The Power of Demand
Electrical demand management is a strategy used by utility companies to manage peak consumption. For commercial customers, utility companies often include electric demand charges for the maximum power used during a specified time period, measured in $/kW. This is in addition to the charge for power consumed measured in $/kWh. Rate structures generally vary by region and utility company, but the premise is the same. Strategies designed to avoid or minimize the impact of electric demand to reduce operating cost are not a new idea; however, these designs are used primarily in facilities that are large power users where the operation of energy consuming systems can be scheduled to take advantage of the rate structure.
The energy performance of a building is dependent on choices made by the occupants about the proper use and maintenance of building systems. Thus, controlling and adjusting occupant behavior is important to ensuring the full potential of high performance facilities. Traditionally, the design team’s role on a project ends when the building is built and all of the post-construction documentation is provided to the owner. Systems in modern-day buildings are complex, especially for users who lack training in architecture or engineering. These misunderstood systems are often incorrectly altered which ultimately impacts building energy consumption. Design, commissioning, and energy professionals can positively impact building performance by training the building occupants on how their systems work.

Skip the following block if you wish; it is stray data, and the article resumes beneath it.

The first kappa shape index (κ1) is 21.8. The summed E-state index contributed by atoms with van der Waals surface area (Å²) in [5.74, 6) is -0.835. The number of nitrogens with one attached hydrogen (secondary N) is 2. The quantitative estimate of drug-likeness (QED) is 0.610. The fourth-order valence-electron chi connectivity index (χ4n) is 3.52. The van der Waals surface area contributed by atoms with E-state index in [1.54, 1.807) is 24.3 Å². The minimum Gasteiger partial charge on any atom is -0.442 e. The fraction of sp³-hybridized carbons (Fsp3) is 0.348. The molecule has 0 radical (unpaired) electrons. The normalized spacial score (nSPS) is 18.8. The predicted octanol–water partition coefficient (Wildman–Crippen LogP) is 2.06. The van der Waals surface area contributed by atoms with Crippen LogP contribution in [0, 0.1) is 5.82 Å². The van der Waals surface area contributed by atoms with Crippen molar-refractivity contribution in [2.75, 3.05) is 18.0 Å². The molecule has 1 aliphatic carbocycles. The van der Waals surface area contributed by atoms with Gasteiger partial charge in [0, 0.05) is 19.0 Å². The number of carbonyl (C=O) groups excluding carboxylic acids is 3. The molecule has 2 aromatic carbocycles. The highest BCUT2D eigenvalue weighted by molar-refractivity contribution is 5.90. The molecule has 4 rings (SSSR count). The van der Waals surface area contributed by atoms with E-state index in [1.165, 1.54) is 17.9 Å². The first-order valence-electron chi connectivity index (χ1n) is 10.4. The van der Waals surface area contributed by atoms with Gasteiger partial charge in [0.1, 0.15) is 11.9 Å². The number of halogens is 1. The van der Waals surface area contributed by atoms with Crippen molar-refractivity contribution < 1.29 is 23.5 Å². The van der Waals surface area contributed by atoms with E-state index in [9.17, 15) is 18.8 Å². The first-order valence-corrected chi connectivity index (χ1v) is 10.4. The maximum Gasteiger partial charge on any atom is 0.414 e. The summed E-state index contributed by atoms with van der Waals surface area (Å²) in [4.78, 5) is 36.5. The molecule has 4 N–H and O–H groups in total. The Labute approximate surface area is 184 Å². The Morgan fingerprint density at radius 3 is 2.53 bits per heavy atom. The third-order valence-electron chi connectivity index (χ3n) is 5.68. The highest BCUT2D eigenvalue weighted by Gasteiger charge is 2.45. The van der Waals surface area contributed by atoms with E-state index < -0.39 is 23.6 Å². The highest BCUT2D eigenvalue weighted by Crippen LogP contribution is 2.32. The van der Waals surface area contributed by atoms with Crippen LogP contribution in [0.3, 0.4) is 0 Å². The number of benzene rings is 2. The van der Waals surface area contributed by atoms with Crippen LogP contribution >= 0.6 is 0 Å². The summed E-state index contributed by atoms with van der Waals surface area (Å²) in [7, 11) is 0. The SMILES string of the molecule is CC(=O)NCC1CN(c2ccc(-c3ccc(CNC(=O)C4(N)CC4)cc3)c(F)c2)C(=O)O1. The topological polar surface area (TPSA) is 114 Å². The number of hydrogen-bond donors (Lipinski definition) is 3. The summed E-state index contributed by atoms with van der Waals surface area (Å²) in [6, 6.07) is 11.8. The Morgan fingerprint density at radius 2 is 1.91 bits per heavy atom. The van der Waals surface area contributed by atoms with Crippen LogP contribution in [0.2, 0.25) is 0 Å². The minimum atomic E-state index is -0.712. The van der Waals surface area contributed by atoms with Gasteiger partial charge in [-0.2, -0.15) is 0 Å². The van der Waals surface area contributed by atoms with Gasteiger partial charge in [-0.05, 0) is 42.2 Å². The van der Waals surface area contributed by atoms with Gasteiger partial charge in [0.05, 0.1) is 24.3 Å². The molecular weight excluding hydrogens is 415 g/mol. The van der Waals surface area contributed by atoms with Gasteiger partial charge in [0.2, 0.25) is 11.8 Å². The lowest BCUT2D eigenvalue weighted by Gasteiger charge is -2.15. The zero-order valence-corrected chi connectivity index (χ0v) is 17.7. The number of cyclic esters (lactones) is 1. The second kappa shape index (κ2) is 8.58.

The techniques for demand avoidance described in this article are so subtle that occupants rarely detect the changes. In this article, actual data and case studies are presented from educational facilities showing the cost of implementation and the return on investment (ROI). The ROI for these system improvements is commonly less than two years.